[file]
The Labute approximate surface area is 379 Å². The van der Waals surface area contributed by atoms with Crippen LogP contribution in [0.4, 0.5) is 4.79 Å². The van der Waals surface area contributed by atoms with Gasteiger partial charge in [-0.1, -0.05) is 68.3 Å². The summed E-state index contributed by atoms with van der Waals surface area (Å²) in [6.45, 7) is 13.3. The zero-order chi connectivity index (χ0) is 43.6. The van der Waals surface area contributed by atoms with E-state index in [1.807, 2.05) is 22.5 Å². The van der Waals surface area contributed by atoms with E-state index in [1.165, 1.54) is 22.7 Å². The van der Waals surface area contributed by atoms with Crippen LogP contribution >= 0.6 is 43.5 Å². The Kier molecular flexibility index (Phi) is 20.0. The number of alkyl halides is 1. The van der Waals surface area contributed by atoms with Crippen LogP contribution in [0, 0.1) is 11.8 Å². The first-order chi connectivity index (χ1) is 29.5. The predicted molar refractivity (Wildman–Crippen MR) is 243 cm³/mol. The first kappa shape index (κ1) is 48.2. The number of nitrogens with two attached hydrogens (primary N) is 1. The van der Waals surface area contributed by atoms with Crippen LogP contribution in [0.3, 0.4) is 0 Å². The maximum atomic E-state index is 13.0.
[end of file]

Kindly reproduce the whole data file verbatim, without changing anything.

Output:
The Labute approximate surface area is 379 Å². The van der Waals surface area contributed by atoms with Crippen LogP contribution in [0.4, 0.5) is 4.79 Å². The van der Waals surface area contributed by atoms with Gasteiger partial charge in [-0.1, -0.05) is 68.3 Å². The summed E-state index contributed by atoms with van der Waals surface area (Å²) in [6.45, 7) is 13.3. The zero-order chi connectivity index (χ0) is 43.6. The van der Waals surface area contributed by atoms with E-state index in [1.807, 2.05) is 22.5 Å². The van der Waals surface area contributed by atoms with E-state index in [1.165, 1.54) is 22.7 Å². The van der Waals surface area contributed by atoms with Crippen LogP contribution >= 0.6 is 43.5 Å². The Kier molecular flexibility index (Phi) is 20.0. The number of alkyl halides is 1. The van der Waals surface area contributed by atoms with Crippen LogP contribution in [0, 0.1) is 11.8 Å². The first-order chi connectivity index (χ1) is 29.5. The predicted molar refractivity (Wildman–Crippen MR) is 243 cm³/mol. The first kappa shape index (κ1) is 48.2. The number of nitrogens with two attached hydrogens (primary N) is 1. The van der Waals surface area contributed by atoms with Crippen LogP contribution in [0.3, 0.4) is 0 Å². The maximum atomic E-state index is 13.0.